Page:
Sermon for Sunday, December 27th, 2020 at First Presbyterian Church at Unionville, NY (BPC)
Old Testament reading:
[Exo 1:1-14 ESV] 1 These are the names of the sons of Israel who came to Egypt with Jacob, each with his household: 2 Reuben, Simeon, Levi, and Judah, 3 Issachar, Zebulun, and Benjamin, 4 Dan and Naphtali, Gad and Asher. 5 All the descendants of Jacob were seventy persons; Joseph was already in Egypt. 6 Then Joseph died, and all his brothers and all that generation. 7 But the people of Israel were fruitful and increased greatly; they multiplied and grew exceedingly strong, so that the land was filled with them. 8 Now there arose a new king over Egypt, who did not know Joseph. 9 And he said to his people, “Behold, the people of Israel are too many and too mighty for us. 10 Come, let us deal shrewdly with them, lest they multiply, and, if war breaks out, they join our enemies and fight against us and escape from the land.” 11 Therefore they set taskmasters over them to afflict them with heavy burdens. They built for Pharaoh store cities, Pithom and Raamses. 12 But the more they were oppressed, the more they multiplied and the more they spread abroad. And the Egyptians were in dread of the people of Israel. 13 So they ruthlessly made the people of Israel work as slaves 14 and made their lives bitter with hard service, in mortar and brick, and in all kinds of work in the field. In all their work they ruthlessly made them work as slaves.
New Testament reading:
[Act 7:1-18 ESV] 1 And the high priest said, “Are these things so?” 2 And Stephen said: “Brothers and fathers, hear me. The God of glory appeared to our father Abraham when he was in Mesopotamia, before he lived in Haran, 3 and said to him, ‘Go out from your land and from your kindred and go into the land that I will show you.’ 4 Then he went out from the land of the Chaldeans and lived in Haran. And after his father died, God removed him from there into this land in which you are now living. 5 Yet he gave him no inheritance in it, not even a foot’s length, but promised to give it to him as a possession and to his offspring after him, though he had no child. 6 And God spoke to this effect–that his offspring would be sojourners in a land belonging to others, who would enslave them and afflict them four hundred years. 7 ‘But I will judge the nation that they serve,’ said God, ‘and after that they shall come out and worship me in this place.’ 8 And he gave him the covenant of circumcision. And so Abraham became the father of Isaac, and circumcised him on the eighth day, and Isaac became the father of Jacob, and Jacob of the twelve patriarchs. 9 “And the patriarchs, jealous of Joseph, sold him into Egypt; but God was with him 10 and rescued him out of all his afflictions and gave him favor and wisdom before Pharaoh, king of Egypt, who made him ruler over Egypt and over all his household. 11 Now there came a famine throughout all Egypt and Canaan, and great affliction, and our fathers could find no food. 12 But when Jacob heard that there was grain in Egypt, he sent out our fathers on their first visit. 13 And on the second visit Joseph made himself known to his brothers, and Joseph’s family became known to Pharaoh. 14 And Joseph sent and summoned Jacob his father and all his kindred, seventy-five persons in all. 15 And Jacob went down into Egypt, and he died, he and our fathers, 16 and they were carried back to Shechem and laid in the tomb that Abraham had bought for a sum of silver from the sons of Hamor in Shechem. 17 “But as the time of the promise drew near, which God had granted to Abraham, the people increased and multiplied in Egypt 18 until there arose over Egypt another king who did not know Joseph.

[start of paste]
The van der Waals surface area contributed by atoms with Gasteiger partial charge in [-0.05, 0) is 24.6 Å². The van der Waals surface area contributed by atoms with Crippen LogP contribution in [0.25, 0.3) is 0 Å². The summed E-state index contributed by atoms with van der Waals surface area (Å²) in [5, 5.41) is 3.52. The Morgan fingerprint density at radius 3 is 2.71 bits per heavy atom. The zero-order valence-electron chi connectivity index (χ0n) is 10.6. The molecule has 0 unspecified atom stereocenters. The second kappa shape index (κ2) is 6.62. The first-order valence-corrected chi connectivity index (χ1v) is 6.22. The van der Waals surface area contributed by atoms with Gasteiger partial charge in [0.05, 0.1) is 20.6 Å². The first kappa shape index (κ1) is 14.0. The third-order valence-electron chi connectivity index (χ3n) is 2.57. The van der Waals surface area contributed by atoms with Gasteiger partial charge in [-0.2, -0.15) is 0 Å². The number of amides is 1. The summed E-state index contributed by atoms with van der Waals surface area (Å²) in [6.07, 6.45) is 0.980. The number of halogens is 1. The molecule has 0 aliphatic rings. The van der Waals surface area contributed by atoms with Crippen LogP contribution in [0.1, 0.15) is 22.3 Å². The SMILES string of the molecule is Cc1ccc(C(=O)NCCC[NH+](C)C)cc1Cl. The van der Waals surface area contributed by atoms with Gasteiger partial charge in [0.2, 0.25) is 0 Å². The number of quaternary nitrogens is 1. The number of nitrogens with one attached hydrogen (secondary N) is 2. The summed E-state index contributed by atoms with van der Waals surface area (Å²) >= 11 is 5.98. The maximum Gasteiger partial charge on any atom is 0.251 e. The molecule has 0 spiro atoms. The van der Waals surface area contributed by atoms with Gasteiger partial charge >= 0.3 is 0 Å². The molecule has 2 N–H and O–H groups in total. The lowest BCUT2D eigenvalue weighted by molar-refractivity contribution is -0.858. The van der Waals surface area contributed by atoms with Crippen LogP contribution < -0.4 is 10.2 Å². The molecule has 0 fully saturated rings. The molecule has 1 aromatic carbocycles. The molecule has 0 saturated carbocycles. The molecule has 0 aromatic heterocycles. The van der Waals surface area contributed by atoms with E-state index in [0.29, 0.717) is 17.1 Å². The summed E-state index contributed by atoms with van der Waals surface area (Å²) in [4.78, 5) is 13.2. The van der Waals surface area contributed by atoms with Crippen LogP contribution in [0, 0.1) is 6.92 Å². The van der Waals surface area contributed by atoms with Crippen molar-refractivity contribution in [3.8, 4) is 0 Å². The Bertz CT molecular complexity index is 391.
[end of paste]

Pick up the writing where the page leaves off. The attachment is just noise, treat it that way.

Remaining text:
[Luk 6:20-23 ESV] 20 And he lifted up his eyes on his disciples, and said: “Blessed are you who are poor, for yours is the kingdom of God. 21 “Blessed are you who are hungry now, for you shall be satisfied. “Blessed are you who weep now, for you shall laugh. 22 “Blessed are you when people hate you and when they exclude you and revile you and spurn your name as evil, on account of the Son of Man! 23 Rejoice in that day, and leap for joy, for behold, your reward is great in heaven; for so their fathers did to the prophets.
There tends to be an all too rosy picture of church history, as if in time’s past everyone believed and only in recent times has there been a decline in faith. The reality is much more sinusoidal, up and down like a roller-coaster or the body-shape of a sea serpent.
The Lord, for His own purposes, has brought good times where the people of God had their own nation in the promised land, and hard times where only a small remnant of believers existed on Earth. Even as few as 8 in the ark.
My own all too rosy picture of Reformed church history was shattered recently in a book I read about a historical revival in the Dutch Reformed Church. The Reformation reached the Netherlands early and it was there in the city of Dordt in 1619 that the strongly Reformed “Canons of Dordt” were written. These are standards used in the Dutch Reformed churches, much like we Presbyterian have the Westminster Standards. Well, I always figured the Dutch Reformed churches stayed true to the faith until recent times. But this just wasn’t the case.
By the early 1800’s the church had severely fallen from its heights. After the Dutch nation shook off the invader Napoleon, the Dutch government took control of the churches! And there was almost no resistance! Rather than decisions being made at presbytery or synod, the Dutch government’s “Department of Religion” called the shots. The Reformed faith was almost forgotten as errors flooded into the church, unable to be checked by the church courts.